Post Season. Now What?

January 20, 2017

Jim Hallberg



Well, your probably thinking its been a long, hard, season. You have either raced your big Ironman or tackled several tough races. Either way, the big race is behind you now.You’ve had time to reflect on your season, you know what next year’s goals are, but maybe you are not quite ready to get after it. Now what?

Well as an athlete and a coach, I see it from both perspectives, and I’m going to give you a few recommendations for a post season plan.

First of all, lets consider reducing volume, intensity and maybe even consider being a single sport athlete. I do believe the fall is the best time to become a runner. The leaves are changing, the weather is cooler, leaving us much more comfortable to go out and run. This cooler air temperature will also keep our core body temperature better regulated for some good performances if you chose to go that route.

Initially, I would consider stepping way down, almost remedial in how much total running your going to do. Many of my athletes, even though they just finished an Ironman, will still enjoy getting some work done by starting a simple run program with 10 minute runs, maybe 5 days a week. I would turn your watch on, but if you have a Garmin or similar, make sure you only see time. Do not worry about pace, distance or heart rate at this point, just go by feel and enjoyment. Your goal is to run and be finished with your run before any hint of fatigue has set in. Being mindful of your posture will promote good habits, regardless of a 10 minute or 3 hour run. Try to always be aware and mindful of good form.

I would recommend adding some strides or 20 second accelerations within or after your run, twice a week, just to get some good leg turnover. They shouldn’t be too hard, taxing or leave you feeling like this is a chore, or a serious workout. I would consider getting back to some fun trail runs, and social runs with friends that you may have neglected do to your earlier prescribed and focused workouts. I would also add 5 minutes to your run every week. Once your running 5 days a week for roughly 30 minutes each run, you might have a decision to make. You can keep running and enjoying the process, or maybe you will find the fire inside to test out the legs.

There are now two paths you can choose:

  1. You can remain comfortable, and just build some endurance – chosing to do a 5k or 10k.
  2. You can use all that summer strength and turn it into some pretty fast times with those nice cool temperatures outside and really go for your goals. Runners World just produced a detailed article about the sub 2 hour Marathon. From elite to amateur runners they depicted the ideal outdoor temperature for fast times to be in the 40 degree range. Regardless, the fall temps are better than those 90’s you might have raced in during the summer.If you want to light the competitive fire or just get comfortably strong as a runner, without the worry of biking and swimming. Keep it fun. Keep the positive attitude about your undertaking. For many this is not the primary sport for which we are training for, this is an extension of being a triathlete. Make sure these are fun-filled, no stress events and besides, you may have a fast time when the pressure is off. If it happens, great, but no pressure or expectation. Keeping your running fun will take away the expectations that come with your prescribed workouts and races.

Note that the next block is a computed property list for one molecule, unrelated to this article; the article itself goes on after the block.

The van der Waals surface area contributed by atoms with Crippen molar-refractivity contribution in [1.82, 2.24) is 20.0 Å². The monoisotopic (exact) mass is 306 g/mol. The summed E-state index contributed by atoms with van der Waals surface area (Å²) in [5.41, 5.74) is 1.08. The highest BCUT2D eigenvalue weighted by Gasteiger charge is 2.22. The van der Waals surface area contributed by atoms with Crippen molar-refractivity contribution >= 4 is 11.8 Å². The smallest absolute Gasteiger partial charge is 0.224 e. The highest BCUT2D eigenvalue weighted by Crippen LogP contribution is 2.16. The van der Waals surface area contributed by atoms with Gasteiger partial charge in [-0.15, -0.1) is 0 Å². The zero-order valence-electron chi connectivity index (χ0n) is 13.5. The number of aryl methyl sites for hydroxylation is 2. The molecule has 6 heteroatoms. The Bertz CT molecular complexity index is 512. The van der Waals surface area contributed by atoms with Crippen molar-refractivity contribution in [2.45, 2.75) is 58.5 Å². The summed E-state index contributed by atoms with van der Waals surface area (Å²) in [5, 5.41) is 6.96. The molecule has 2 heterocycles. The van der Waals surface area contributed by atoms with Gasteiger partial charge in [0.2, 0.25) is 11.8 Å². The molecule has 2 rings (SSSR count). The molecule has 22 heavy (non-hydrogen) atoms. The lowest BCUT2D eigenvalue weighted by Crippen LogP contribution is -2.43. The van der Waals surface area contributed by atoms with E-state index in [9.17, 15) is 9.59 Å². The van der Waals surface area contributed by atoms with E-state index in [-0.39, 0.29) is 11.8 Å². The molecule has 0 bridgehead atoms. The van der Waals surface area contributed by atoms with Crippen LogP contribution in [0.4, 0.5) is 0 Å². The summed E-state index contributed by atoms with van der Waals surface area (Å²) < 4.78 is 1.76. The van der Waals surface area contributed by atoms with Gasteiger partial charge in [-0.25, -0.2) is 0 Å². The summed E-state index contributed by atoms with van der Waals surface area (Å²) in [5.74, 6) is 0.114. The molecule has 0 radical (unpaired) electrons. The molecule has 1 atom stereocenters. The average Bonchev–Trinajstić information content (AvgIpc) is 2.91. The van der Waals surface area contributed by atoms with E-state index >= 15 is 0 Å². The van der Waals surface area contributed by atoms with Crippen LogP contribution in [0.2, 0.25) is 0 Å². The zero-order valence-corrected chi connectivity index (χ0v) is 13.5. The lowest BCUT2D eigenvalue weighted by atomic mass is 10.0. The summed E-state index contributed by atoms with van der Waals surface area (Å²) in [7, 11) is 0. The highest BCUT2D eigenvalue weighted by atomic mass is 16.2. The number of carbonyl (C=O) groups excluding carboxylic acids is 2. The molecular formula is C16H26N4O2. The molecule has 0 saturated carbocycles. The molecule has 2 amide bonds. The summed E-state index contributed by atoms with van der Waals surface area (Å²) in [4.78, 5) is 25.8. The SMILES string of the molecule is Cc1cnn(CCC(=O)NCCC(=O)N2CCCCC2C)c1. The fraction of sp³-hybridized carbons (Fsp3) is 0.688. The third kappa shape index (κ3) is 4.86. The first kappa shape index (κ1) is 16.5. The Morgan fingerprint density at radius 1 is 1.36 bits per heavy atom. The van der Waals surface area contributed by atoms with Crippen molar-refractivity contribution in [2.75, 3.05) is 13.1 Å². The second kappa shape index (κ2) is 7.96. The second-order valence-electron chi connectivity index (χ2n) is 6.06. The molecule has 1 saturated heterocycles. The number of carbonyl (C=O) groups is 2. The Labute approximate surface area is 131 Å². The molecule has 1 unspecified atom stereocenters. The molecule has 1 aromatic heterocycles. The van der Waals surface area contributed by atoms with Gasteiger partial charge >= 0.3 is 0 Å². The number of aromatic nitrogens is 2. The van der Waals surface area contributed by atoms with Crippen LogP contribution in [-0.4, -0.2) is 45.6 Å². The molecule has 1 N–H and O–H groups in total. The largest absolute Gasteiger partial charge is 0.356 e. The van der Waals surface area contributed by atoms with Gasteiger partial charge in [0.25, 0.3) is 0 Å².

Here are some fun ways to keep up your speed:

  • A pick up game of soccer, a game of ultimate Frisbee, or ask your local high school coach if you can join on some speed runs with the local high school kids.
  • Doing some non-traditional fun and entertaining speed work once a week on the run might be all you need. Running up to an hour or so, once a week, might also be all you need.
  • My local physical therapist, Bob Cranny, said ‚Äúits a blast doing something that your not known to do, and that is not part of your repertoire.‚Äù If your background is running and you have a host of 5k-10k and half marathons under your belt, you may consider stepping away from the normal road race scene and trying something new. Trail races will do just that. Doing a trail race, you have never done before, you‚Äôll have fun, meet knew people and you truly have no expectation because its an entirely different adventure. And it will make you a very strong runner.
  • You‚Äôll likely become a stronger athlete mentally and physically by breaking away from normal routines and annual races.

Running will keep you active with very little prep time and with very little overall volume. It kicks up the metabolism, and the endorphins without needing to spend much time training. It can be done anywhere anytime with minimal supplies needed.

Have fun, go run!

Jim Hallberg believes that every one of us has the capacity to improve our efficiency, get stronger and run, bike or swim faster. Sure, it takes time, dedication and discipline but it’s possible. Working with an experienced coach can make sure that your efforts are targeted in the right areas to make sure you reach those goals!

Coach Jim Hallberg notices that some athletes spend too much time focusing solely on their strengths or just on their weaknesses. As a coach, he believes you should work on both. Your strengths can give you a competitive edge in one or more of the disciplines but spend an inordinate amount of time on them and you can forgo progress in other areas. Not enough time and you’ll see them diminish. Same with your weaknesses.  Coach Jim works with you to build a plan to balance the two and make you the best overall athlete you can be!

Coach Jim is a 5X USA Triathlon National Champion, a USA Triathlon Level II Certified Coach and USA Cycling Level II Certified Coach.

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